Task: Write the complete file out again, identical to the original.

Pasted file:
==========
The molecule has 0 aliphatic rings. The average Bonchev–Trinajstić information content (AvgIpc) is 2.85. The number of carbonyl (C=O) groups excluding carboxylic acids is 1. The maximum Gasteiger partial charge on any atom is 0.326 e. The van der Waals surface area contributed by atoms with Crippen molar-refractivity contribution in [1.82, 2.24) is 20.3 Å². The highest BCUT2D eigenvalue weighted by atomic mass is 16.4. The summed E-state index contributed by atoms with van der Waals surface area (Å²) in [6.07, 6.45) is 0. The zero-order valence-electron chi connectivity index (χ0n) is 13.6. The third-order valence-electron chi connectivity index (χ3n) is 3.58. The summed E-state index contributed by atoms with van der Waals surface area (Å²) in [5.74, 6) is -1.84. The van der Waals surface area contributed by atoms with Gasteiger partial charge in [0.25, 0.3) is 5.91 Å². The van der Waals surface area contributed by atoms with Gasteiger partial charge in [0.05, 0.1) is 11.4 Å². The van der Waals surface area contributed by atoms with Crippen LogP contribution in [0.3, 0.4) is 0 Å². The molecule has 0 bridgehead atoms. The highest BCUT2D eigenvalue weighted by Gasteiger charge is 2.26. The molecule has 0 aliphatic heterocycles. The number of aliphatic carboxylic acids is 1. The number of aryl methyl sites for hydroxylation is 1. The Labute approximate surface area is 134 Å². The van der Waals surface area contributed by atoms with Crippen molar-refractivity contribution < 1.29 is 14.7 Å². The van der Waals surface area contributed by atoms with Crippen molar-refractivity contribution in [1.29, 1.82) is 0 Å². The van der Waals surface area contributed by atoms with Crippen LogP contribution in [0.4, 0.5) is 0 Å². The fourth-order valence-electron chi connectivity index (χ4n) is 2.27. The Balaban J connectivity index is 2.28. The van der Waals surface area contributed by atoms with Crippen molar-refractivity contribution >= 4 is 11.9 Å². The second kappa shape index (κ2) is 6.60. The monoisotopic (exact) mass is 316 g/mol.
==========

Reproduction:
The molecule has 0 aliphatic rings. The average Bonchev–Trinajstić information content (AvgIpc) is 2.85. The number of carbonyl (C=O) groups excluding carboxylic acids is 1. The maximum Gasteiger partial charge on any atom is 0.326 e. The van der Waals surface area contributed by atoms with Crippen molar-refractivity contribution in [1.82, 2.24) is 20.3 Å². The highest BCUT2D eigenvalue weighted by atomic mass is 16.4. The summed E-state index contributed by atoms with van der Waals surface area (Å²) in [6.07, 6.45) is 0. The zero-order valence-electron chi connectivity index (χ0n) is 13.6. The third-order valence-electron chi connectivity index (χ3n) is 3.58. The summed E-state index contributed by atoms with van der Waals surface area (Å²) in [5.74, 6) is -1.84. The van der Waals surface area contributed by atoms with Gasteiger partial charge in [0.25, 0.3) is 5.91 Å². The van der Waals surface area contributed by atoms with Gasteiger partial charge in [0.05, 0.1) is 11.4 Å². The van der Waals surface area contributed by atoms with Crippen LogP contribution in [0.3, 0.4) is 0 Å². The molecule has 0 bridgehead atoms. The highest BCUT2D eigenvalue weighted by Gasteiger charge is 2.26. The molecule has 0 aliphatic heterocycles. The number of aliphatic carboxylic acids is 1. The number of aryl methyl sites for hydroxylation is 1. The Labute approximate surface area is 134 Å². The van der Waals surface area contributed by atoms with Crippen molar-refractivity contribution < 1.29 is 14.7 Å². The van der Waals surface area contributed by atoms with Crippen molar-refractivity contribution in [1.29, 1.82) is 0 Å². The van der Waals surface area contributed by atoms with Crippen LogP contribution in [0.4, 0.5) is 0 Å². The fourth-order valence-electron chi connectivity index (χ4n) is 2.27. The Balaban J connectivity index is 2.28. The van der Waals surface area contributed by atoms with Crippen molar-refractivity contribution >= 4 is 11.9 Å². The second kappa shape index (κ2) is 6.60. The monoisotopic (exact) mass is 316 g/mol.